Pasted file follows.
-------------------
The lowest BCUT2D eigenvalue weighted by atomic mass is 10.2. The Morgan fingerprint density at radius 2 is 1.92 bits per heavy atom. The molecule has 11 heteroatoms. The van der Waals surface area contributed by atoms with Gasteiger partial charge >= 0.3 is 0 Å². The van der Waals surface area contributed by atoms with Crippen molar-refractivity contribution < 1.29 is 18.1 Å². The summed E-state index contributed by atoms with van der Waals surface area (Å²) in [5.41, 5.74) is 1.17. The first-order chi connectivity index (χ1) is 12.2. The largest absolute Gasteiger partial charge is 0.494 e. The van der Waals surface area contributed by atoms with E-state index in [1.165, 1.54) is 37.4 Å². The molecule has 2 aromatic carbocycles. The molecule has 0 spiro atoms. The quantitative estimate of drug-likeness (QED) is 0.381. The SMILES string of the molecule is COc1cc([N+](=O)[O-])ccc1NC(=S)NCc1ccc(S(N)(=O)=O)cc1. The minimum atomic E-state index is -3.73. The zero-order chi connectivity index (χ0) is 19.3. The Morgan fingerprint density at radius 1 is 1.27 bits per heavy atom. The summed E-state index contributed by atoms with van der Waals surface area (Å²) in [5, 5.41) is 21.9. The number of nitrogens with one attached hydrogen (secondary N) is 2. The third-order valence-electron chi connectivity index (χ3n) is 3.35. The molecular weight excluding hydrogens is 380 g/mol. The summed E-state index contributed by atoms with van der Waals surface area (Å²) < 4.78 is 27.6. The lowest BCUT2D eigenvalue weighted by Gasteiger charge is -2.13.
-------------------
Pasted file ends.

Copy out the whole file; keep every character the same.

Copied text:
The lowest BCUT2D eigenvalue weighted by atomic mass is 10.2. The Morgan fingerprint density at radius 2 is 1.92 bits per heavy atom. The molecule has 11 heteroatoms. The van der Waals surface area contributed by atoms with Gasteiger partial charge >= 0.3 is 0 Å². The van der Waals surface area contributed by atoms with Crippen molar-refractivity contribution < 1.29 is 18.1 Å². The summed E-state index contributed by atoms with van der Waals surface area (Å²) in [5.41, 5.74) is 1.17. The first-order chi connectivity index (χ1) is 12.2. The largest absolute Gasteiger partial charge is 0.494 e. The van der Waals surface area contributed by atoms with E-state index in [1.165, 1.54) is 37.4 Å². The molecule has 2 aromatic carbocycles. The molecule has 0 spiro atoms. The quantitative estimate of drug-likeness (QED) is 0.381. The SMILES string of the molecule is COc1cc([N+](=O)[O-])ccc1NC(=S)NCc1ccc(S(N)(=O)=O)cc1. The minimum atomic E-state index is -3.73. The zero-order chi connectivity index (χ0) is 19.3. The Morgan fingerprint density at radius 1 is 1.27 bits per heavy atom. The summed E-state index contributed by atoms with van der Waals surface area (Å²) in [5, 5.41) is 21.9. The number of nitrogens with one attached hydrogen (secondary N) is 2. The third-order valence-electron chi connectivity index (χ3n) is 3.35. The molecular weight excluding hydrogens is 380 g/mol. The summed E-state index contributed by atoms with van der Waals surface area (Å²) < 4.78 is 27.6. The lowest BCUT2D eigenvalue weighted by Gasteiger charge is -2.13.